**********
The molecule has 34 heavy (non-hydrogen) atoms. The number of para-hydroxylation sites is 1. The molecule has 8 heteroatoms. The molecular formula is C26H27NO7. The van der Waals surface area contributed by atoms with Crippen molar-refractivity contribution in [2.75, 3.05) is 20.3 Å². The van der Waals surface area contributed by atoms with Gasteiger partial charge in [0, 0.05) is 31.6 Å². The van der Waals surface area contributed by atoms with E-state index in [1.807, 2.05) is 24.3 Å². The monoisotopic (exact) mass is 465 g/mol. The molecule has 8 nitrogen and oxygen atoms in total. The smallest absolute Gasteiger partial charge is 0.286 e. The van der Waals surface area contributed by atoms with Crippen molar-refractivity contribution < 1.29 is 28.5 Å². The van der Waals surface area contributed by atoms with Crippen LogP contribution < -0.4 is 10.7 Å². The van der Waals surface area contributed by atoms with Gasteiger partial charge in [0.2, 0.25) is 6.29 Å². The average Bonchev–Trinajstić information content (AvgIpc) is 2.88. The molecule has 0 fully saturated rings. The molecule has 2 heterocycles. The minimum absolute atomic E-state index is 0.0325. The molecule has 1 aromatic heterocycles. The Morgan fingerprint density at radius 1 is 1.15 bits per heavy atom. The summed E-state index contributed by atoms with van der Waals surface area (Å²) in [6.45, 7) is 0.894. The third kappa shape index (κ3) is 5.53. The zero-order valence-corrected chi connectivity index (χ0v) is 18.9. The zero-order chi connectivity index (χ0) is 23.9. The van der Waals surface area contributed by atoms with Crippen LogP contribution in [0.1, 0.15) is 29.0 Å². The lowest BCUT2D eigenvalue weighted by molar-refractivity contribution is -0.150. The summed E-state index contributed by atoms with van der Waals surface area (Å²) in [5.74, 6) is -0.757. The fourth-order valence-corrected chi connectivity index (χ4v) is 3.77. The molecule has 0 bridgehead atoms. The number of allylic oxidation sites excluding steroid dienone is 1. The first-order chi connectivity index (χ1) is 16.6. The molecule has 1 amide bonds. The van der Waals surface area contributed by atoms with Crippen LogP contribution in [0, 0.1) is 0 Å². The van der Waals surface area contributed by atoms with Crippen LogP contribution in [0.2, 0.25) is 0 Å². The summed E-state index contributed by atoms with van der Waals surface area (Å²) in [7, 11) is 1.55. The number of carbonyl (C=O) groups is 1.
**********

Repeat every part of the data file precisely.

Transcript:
The molecule has 34 heavy (non-hydrogen) atoms. The number of para-hydroxylation sites is 1. The molecule has 8 heteroatoms. The molecular formula is C26H27NO7. The van der Waals surface area contributed by atoms with Crippen molar-refractivity contribution in [2.75, 3.05) is 20.3 Å². The van der Waals surface area contributed by atoms with Gasteiger partial charge in [0, 0.05) is 31.6 Å². The van der Waals surface area contributed by atoms with E-state index in [1.807, 2.05) is 24.3 Å². The monoisotopic (exact) mass is 465 g/mol. The molecule has 8 nitrogen and oxygen atoms in total. The smallest absolute Gasteiger partial charge is 0.286 e. The van der Waals surface area contributed by atoms with Crippen molar-refractivity contribution < 1.29 is 28.5 Å². The van der Waals surface area contributed by atoms with Crippen LogP contribution < -0.4 is 10.7 Å². The van der Waals surface area contributed by atoms with Gasteiger partial charge in [0.2, 0.25) is 6.29 Å². The average Bonchev–Trinajstić information content (AvgIpc) is 2.88. The molecule has 0 fully saturated rings. The molecule has 2 heterocycles. The minimum absolute atomic E-state index is 0.0325. The molecule has 1 aromatic heterocycles. The Morgan fingerprint density at radius 1 is 1.15 bits per heavy atom. The summed E-state index contributed by atoms with van der Waals surface area (Å²) in [6.45, 7) is 0.894. The third kappa shape index (κ3) is 5.53. The zero-order valence-corrected chi connectivity index (χ0v) is 18.9. The zero-order chi connectivity index (χ0) is 23.9. The van der Waals surface area contributed by atoms with Crippen LogP contribution in [0.1, 0.15) is 29.0 Å². The lowest BCUT2D eigenvalue weighted by molar-refractivity contribution is -0.150. The summed E-state index contributed by atoms with van der Waals surface area (Å²) in [5.74, 6) is -0.757. The fourth-order valence-corrected chi connectivity index (χ4v) is 3.77. The molecule has 0 bridgehead atoms. The number of allylic oxidation sites excluding steroid dienone is 1. The first-order chi connectivity index (χ1) is 16.6. The molecule has 1 amide bonds. The van der Waals surface area contributed by atoms with Crippen LogP contribution in [0, 0.1) is 0 Å². The van der Waals surface area contributed by atoms with Crippen LogP contribution in [0.2, 0.25) is 0 Å². The summed E-state index contributed by atoms with van der Waals surface area (Å²) in [7, 11) is 1.55. The number of carbonyl (C=O) groups is 1.